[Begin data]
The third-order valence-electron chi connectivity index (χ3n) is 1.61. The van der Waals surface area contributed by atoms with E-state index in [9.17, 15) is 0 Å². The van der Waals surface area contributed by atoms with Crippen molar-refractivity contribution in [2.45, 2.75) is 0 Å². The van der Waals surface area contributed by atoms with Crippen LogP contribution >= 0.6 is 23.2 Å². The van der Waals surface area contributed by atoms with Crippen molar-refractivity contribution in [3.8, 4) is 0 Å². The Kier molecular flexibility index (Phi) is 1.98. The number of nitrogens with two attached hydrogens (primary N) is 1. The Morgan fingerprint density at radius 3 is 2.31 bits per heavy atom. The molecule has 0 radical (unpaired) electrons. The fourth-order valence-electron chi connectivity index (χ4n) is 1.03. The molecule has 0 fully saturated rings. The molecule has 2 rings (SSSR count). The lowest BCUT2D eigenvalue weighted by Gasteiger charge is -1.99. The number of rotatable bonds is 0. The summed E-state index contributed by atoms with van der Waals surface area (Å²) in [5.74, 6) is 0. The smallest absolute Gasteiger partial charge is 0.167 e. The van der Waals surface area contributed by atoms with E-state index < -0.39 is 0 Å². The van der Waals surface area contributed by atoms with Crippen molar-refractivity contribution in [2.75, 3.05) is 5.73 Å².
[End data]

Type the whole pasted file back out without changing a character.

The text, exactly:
The third-order valence-electron chi connectivity index (χ3n) is 1.61. The van der Waals surface area contributed by atoms with E-state index in [9.17, 15) is 0 Å². The van der Waals surface area contributed by atoms with Crippen molar-refractivity contribution in [2.45, 2.75) is 0 Å². The van der Waals surface area contributed by atoms with Crippen LogP contribution >= 0.6 is 23.2 Å². The van der Waals surface area contributed by atoms with Crippen molar-refractivity contribution in [3.8, 4) is 0 Å². The Kier molecular flexibility index (Phi) is 1.98. The number of nitrogens with two attached hydrogens (primary N) is 1. The Morgan fingerprint density at radius 3 is 2.31 bits per heavy atom. The molecule has 0 radical (unpaired) electrons. The fourth-order valence-electron chi connectivity index (χ4n) is 1.03. The molecule has 0 fully saturated rings. The molecule has 2 rings (SSSR count). The lowest BCUT2D eigenvalue weighted by Gasteiger charge is -1.99. The number of rotatable bonds is 0. The summed E-state index contributed by atoms with van der Waals surface area (Å²) in [5.74, 6) is 0. The smallest absolute Gasteiger partial charge is 0.167 e. The van der Waals surface area contributed by atoms with E-state index < -0.39 is 0 Å². The van der Waals surface area contributed by atoms with Crippen molar-refractivity contribution in [2.75, 3.05) is 5.73 Å².